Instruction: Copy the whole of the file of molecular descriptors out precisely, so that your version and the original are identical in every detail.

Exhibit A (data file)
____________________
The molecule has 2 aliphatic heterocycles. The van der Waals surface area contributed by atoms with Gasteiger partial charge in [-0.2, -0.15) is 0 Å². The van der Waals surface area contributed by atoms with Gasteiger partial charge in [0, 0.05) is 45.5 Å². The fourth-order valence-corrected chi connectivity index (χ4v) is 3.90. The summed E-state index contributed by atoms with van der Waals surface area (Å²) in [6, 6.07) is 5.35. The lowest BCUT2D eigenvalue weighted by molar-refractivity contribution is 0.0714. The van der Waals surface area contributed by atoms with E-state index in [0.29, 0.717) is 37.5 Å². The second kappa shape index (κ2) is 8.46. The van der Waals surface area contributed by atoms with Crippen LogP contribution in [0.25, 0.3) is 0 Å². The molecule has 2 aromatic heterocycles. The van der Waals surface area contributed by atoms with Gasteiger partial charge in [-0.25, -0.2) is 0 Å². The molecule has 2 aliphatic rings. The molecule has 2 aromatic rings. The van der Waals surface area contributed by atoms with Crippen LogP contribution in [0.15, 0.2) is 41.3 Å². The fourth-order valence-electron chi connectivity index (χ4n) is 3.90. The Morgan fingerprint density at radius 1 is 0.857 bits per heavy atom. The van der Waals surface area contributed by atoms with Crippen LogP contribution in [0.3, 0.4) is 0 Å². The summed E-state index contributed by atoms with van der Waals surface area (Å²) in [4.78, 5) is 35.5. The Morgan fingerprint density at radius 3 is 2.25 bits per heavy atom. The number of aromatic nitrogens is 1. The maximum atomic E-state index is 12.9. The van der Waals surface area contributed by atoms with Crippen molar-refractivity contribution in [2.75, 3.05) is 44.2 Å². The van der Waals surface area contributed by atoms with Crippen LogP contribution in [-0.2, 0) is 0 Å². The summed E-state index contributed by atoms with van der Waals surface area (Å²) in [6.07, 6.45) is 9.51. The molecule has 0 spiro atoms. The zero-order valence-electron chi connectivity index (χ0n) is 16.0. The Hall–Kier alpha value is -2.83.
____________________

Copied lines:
The molecule has 2 aliphatic heterocycles. The van der Waals surface area contributed by atoms with Gasteiger partial charge in [-0.2, -0.15) is 0 Å². The van der Waals surface area contributed by atoms with Gasteiger partial charge in [0, 0.05) is 45.5 Å². The fourth-order valence-corrected chi connectivity index (χ4v) is 3.90. The summed E-state index contributed by atoms with van der Waals surface area (Å²) in [6, 6.07) is 5.35. The lowest BCUT2D eigenvalue weighted by molar-refractivity contribution is 0.0714. The van der Waals surface area contributed by atoms with E-state index in [0.29, 0.717) is 37.5 Å². The second kappa shape index (κ2) is 8.46. The van der Waals surface area contributed by atoms with Crippen LogP contribution in [0.25, 0.3) is 0 Å². The molecule has 2 aromatic heterocycles. The van der Waals surface area contributed by atoms with Gasteiger partial charge in [-0.25, -0.2) is 0 Å². The molecule has 2 aliphatic rings. The molecule has 2 aromatic rings. The van der Waals surface area contributed by atoms with Crippen LogP contribution in [0.15, 0.2) is 41.3 Å². The fourth-order valence-electron chi connectivity index (χ4n) is 3.90. The Morgan fingerprint density at radius 1 is 0.857 bits per heavy atom. The van der Waals surface area contributed by atoms with Crippen LogP contribution in [0.3, 0.4) is 0 Å². The summed E-state index contributed by atoms with van der Waals surface area (Å²) in [4.78, 5) is 35.5. The Morgan fingerprint density at radius 3 is 2.25 bits per heavy atom. The number of aromatic nitrogens is 1. The maximum atomic E-state index is 12.9. The van der Waals surface area contributed by atoms with Crippen molar-refractivity contribution in [2.75, 3.05) is 44.2 Å². The van der Waals surface area contributed by atoms with Crippen LogP contribution in [-0.2, 0) is 0 Å². The summed E-state index contributed by atoms with van der Waals surface area (Å²) in [6.07, 6.45) is 9.51. The molecule has 0 spiro atoms. The zero-order valence-electron chi connectivity index (χ0n) is 16.0. The Hall–Kier alpha value is -2.83.